Chemicals and reagents

The chemicals used in the study were the following: gallic acid, silymarin, quercetin, 1,1-diphenyl-2-picrylhydrazyl (DPPH), iron III chloride (FeCl3), potassium ferricyanide [KFe(CN)6], sodium hydroxide (NaOH), sodium nitrite (NaNO2), aluminium chloride (AlCl3), Folin and Ciocalteus’s phenol reagent, sodium carbonate (Na2CO3), 2,2’-Azino-bis(3-ethylbenzothiazoline-6-sulphonic acid) (ABTS.+), sodium persulphate solution (PPS), ammonium molybdate, sodium phosphate, ferocine, phosphate buffer trichloroacetic acid (TCA), thiobarbituric acid (TBA), hydrogen peroxide (H2O2) (Merck Chemical Supplies, Darmstadt, Germany) pancreatic α-amylase, α-glucosidase and p-nitrophenyl-α-D-glucopyranoside (pNPG) from Sigma Chemical Co. (St. Louis, MO, USA). Starch, dinitrosalicylic acid (DNS), maltose and sucrose were products of J. T. Baker Inc., Phillipsburg, NJ, USA, while acarbose was obtained from Bayer Medical Co. Leverkusen Germany. The additional reagents and solvents used in the study are of standard grades.

Collection, authentication and preparation of plant sample

The leaves of A. godseffiana were obtained from Imo State, Eastern Nigeria, from October to December 2015. The plant was authenticated (LUH 2753) and deposited at the herbarium, Department of Botany, Faculty of Science, University of Lagos, Akoka. The plants were air-dried for 5 days and pulverised to coarse powder. An amount of 100 g of the coarse sample was separately macerated with acetone, ethanol and methanol for 72 h and lukewarm distilled water with continuous agitation (to enhance extraction of metabolites) for 12 h. The solvent extracts were concentrated to dryness using rotary evaporator (BUCHI Rotavapor R-300, New Castle, Delaware, USA ) at 37 °C, while water extracts were freeze-dried (Lyo Lab 3000, Apollo Scientific CC, Port Elizabeth, South Africa). The extracts were kept at 4 °C until use.

Phytochemical analysis
Qualitative phytochemical analysis

The qualitative phytochemical components of the leaf extracts were determined using standard protocols (Harborne 1984; Trease & Evans 2002).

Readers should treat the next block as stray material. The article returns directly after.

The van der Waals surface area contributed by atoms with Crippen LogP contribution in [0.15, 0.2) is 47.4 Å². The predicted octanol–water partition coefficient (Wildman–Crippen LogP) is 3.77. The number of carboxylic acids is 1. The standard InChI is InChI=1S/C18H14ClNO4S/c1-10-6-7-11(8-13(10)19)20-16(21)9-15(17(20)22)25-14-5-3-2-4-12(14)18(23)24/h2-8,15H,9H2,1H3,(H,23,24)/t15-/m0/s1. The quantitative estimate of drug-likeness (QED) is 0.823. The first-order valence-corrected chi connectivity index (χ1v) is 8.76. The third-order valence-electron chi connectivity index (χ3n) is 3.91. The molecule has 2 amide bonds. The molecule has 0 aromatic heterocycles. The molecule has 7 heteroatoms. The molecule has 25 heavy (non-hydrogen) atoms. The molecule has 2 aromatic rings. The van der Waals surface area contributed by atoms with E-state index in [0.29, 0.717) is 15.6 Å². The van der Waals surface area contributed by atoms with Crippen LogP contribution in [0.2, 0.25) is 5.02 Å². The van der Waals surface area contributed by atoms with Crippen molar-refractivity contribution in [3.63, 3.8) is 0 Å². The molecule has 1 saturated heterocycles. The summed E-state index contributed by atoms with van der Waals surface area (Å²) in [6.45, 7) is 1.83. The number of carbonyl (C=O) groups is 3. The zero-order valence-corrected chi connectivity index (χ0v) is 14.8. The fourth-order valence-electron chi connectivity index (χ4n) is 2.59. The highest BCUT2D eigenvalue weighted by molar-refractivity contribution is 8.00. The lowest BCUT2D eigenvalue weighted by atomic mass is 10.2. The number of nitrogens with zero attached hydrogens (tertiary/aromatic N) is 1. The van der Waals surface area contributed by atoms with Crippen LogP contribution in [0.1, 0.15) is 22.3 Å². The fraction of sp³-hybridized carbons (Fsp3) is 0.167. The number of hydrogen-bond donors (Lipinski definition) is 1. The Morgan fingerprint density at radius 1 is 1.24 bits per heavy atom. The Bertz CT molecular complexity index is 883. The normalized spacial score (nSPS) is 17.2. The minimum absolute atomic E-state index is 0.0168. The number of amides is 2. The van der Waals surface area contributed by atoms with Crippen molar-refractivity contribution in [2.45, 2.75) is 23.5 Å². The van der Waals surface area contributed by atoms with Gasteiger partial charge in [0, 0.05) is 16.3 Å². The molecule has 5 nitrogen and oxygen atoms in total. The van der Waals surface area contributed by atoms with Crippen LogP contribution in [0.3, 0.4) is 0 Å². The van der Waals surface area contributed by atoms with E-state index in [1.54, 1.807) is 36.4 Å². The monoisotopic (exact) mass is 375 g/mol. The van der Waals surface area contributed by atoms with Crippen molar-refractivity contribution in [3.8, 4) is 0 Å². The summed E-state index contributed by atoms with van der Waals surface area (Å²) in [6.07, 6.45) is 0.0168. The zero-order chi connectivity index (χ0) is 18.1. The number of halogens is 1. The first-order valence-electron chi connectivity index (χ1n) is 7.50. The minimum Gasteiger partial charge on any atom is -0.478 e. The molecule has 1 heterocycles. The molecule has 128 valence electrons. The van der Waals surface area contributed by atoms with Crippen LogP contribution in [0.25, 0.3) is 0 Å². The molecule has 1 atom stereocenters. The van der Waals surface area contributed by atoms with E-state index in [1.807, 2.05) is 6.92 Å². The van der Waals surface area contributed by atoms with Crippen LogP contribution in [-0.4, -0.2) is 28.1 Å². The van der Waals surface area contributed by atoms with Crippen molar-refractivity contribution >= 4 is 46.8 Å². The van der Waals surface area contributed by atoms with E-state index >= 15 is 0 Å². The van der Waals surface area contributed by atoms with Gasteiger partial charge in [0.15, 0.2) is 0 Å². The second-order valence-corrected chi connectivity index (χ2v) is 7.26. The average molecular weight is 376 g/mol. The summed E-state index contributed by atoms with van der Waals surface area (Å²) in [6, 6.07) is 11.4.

Analysis of total phenolic composition

Total phenol contents: The total phenol in the extracts was calculated using Folin and Ciocalteu’s phenol reagent (Adedapo et al. 2009; Nabavi et al. 2008). The volume of 2.5 mL of 10% Folin-Ciocalteu reagent (v/v) and 2 mL (75 g/L) Na2CO3 solution was added to a test tube containing the extract at different concentrations. The tubes were agitated for 15 s and let to stand at 40 °C for 30 min for the reaction to be completely observable with colour development. Absorbance was then measured at 760 nm using UV-Vis spectrophotometer (DU 7400, Beckman Coulter Inc, USA). Gallic acid was used as a standard and the total phenolic content of the samples was expressed as equivalent gallic acid (mg/g) using the calibration curve equation: Y = 13.417x + 0.1919, R2 = 0.9593 of gallic acid.

Total flavonoids determination: The method of Samarth et al. (2008) was employed to determine total flavonoids in the extracts. The sample at different concentrations in a test tube was added 2 mL distilled water and 0.15 mL of 5% of NaNO2 and allowed to stand at 25 °C for 5–6 min. A volume of 0.15 mL of 10% AlCl3 was added and allowed to stand for another 6 min, 1 mL of 4% NaOH was then added to the solution along with 5 mL of distilled water, vortexed for 15 min and colour change was observed. The spectrophotometer at 420 nm was used to obtain the absorbance. The flavonoids in the samples were calculated using quercetin (mg/g) as a standard using the following equation: Y = 1.755x + 0.0237, R2 = 0.977.

Total proanthocyanidins content: Determination of proanthocyanidin was done using the methods of Sun et al. (1998). A volume of 0.5 mL of 1 mg/mL of the extracts at different concentrations was added with 4% vanillin-methanol reagent (3 mL) and 1.5 mL hydrochloric acid; the solution was kept for 15 min on rest. The spectrophotometer at 500 nm was used to obtain the absorbance. The total proanthocyanidin in the extracts was calculated as catechin equivalents (mg/g) using the following equation: Y = 1.0733x + 0.0226, R² = 0.9956.